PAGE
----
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Storytelling and the data-to-insight creative pathway

Published 08 Oct 2019 4 minute read

Strategic Thinking

Media and creative agencies adopted storytelling aeons ago as a means of showing brand consumers that they 'got them' in a nod and a wink kind of way. Since then, culture and the consumer landscape has shifted - vastly. Vague notions of 'who' customers are and 'how' they might engage with your brand don’t translate through to effective messaging and creative. In order to survive, brands need to truly connect with the everyday lives of their customer, reach out to new markets, be adaptable, understand different cultures and make sure their positioning resonates with people they might have previously ignored. Enter a more enlightened process of content evolution that has data, insight and creativity at its core.

Using customer data to identify opportunities

If your organisation has lots of lovely customer data, you may already be experiencing a nagging doubt that you could be doing more with it. If that's the case, there's an approach that can transform your content, allowing you to sharpen up messaging and develop effective customer narratives. It embraces data, insight and creativity and it delivers impact, without costing a fortune.

For your storytelling narrative to be loved and shared, it has to resonate with your audience, their lives and the way they interact with your products and services. They want to know deep down that you really get them. Your marketing and customer data sets will help you surface the important interactions, trends and behaviours - where people are engaged and what they might be interested in. This will help signpost the areas for further investigation. However, data alone will not get you where you need to be. You can’t tell effective stories without first understanding and empathising with your customers and the context of their everyday lives. This isn't something that can be 'got at' by analysing data points and dashboards.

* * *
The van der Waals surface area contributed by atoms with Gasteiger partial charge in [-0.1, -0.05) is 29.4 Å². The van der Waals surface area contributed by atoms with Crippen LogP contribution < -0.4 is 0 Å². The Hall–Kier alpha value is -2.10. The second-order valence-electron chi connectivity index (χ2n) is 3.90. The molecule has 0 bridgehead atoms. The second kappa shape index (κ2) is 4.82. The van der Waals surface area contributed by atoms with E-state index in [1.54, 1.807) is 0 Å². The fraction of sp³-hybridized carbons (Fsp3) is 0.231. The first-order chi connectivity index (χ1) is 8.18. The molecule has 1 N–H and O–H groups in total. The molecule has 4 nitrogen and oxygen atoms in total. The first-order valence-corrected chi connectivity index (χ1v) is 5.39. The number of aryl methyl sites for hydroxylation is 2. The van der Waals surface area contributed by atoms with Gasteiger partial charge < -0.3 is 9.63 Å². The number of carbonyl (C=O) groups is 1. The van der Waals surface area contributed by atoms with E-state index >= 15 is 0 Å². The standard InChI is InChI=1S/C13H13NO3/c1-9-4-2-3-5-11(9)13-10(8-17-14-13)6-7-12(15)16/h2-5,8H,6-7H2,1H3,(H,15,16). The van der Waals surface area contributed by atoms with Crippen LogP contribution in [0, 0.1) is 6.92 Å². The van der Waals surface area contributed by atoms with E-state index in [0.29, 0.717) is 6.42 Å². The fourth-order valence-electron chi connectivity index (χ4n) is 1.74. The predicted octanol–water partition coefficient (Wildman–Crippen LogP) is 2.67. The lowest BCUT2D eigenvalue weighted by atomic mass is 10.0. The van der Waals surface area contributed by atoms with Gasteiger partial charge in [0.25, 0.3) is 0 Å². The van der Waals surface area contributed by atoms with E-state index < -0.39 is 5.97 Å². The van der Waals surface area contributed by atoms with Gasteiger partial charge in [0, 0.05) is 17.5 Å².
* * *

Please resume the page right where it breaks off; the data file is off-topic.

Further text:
Brands that get their stories wrong had better beware too. To successfully connect with your consumers, you have to not only understand why they laugh or cry, but you and your team need to feel it yourself. You don’t need to walk a mile in their shoes, but you need to empathise alongside them whilst they have blisters, tie their laces for the tenth time and finally reach the finish line.

When brands act on their data and develop human insight, they can begin to empathise, then tell authentic stories that leave people saying 'that brand really gets me, and my life'.

Why people get excited about the John Lewis Christmas ad every year...

It's simple. They know their heartstrings are about to get pulled with art and care - the expectation for a good festive yarn (real, warm, and with a pitch-perfect reflection on a topical sentimental theme) has been set year in, year out. 

A very powerful narrative featuring a reversed timeline technique which had a lot of things going for it: emotional payoff, a brand-aligned hashtag (#EltonJohnLewis), popular cultural themes (every creative’s journey started somewhere, encouraging parenting leads to successful children, the deep nostalgia of the perfect gift, remembering your roots etc). Interestingly, Twitter was polarised by the 2018 ad - but there is no denying that John Lewis’s Christmas tradition has set the bar high for over a decade. The department store honed the key insight which was that customers resonate with the brand as the ‘home of thoughtful gifts’.

How to achieve the same effect without the £M budget

We've written previously about 2D vs 3D personas and why context is so important when it comes to understanding people's motivations and purchasing decisions. It's the same principle for storytelling.